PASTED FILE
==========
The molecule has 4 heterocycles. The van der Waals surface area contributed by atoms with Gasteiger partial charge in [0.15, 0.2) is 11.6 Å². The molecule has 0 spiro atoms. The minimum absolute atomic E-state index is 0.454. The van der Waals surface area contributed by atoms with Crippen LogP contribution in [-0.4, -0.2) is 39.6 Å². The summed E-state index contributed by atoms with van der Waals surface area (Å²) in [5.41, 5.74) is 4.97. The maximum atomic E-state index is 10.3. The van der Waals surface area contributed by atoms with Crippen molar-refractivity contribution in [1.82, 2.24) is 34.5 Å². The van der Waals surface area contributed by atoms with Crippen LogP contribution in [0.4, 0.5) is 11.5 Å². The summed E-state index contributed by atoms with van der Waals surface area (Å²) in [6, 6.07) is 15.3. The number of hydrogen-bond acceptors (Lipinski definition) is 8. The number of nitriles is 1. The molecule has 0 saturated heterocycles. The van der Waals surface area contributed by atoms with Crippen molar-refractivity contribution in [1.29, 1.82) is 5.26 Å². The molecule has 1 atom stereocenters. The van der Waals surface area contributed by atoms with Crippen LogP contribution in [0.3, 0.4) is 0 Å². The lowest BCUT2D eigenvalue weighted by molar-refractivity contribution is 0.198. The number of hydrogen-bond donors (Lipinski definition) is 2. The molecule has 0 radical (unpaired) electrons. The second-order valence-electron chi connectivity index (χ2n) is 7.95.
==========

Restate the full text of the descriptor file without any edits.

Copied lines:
The molecule has 4 heterocycles. The van der Waals surface area contributed by atoms with Gasteiger partial charge in [0.15, 0.2) is 11.6 Å². The molecule has 0 spiro atoms. The minimum absolute atomic E-state index is 0.454. The van der Waals surface area contributed by atoms with Crippen LogP contribution in [-0.4, -0.2) is 39.6 Å². The summed E-state index contributed by atoms with van der Waals surface area (Å²) in [5.41, 5.74) is 4.97. The maximum atomic E-state index is 10.3. The van der Waals surface area contributed by atoms with Crippen molar-refractivity contribution in [1.82, 2.24) is 34.5 Å². The van der Waals surface area contributed by atoms with Crippen LogP contribution in [0.4, 0.5) is 11.5 Å². The summed E-state index contributed by atoms with van der Waals surface area (Å²) in [6, 6.07) is 15.3. The number of hydrogen-bond acceptors (Lipinski definition) is 8. The number of nitriles is 1. The molecule has 0 saturated heterocycles. The van der Waals surface area contributed by atoms with Crippen molar-refractivity contribution in [1.29, 1.82) is 5.26 Å². The molecule has 1 atom stereocenters. The van der Waals surface area contributed by atoms with Crippen LogP contribution in [0.3, 0.4) is 0 Å². The lowest BCUT2D eigenvalue weighted by molar-refractivity contribution is 0.198. The number of hydrogen-bond donors (Lipinski definition) is 2. The molecule has 0 radical (unpaired) electrons. The second-order valence-electron chi connectivity index (χ2n) is 7.95.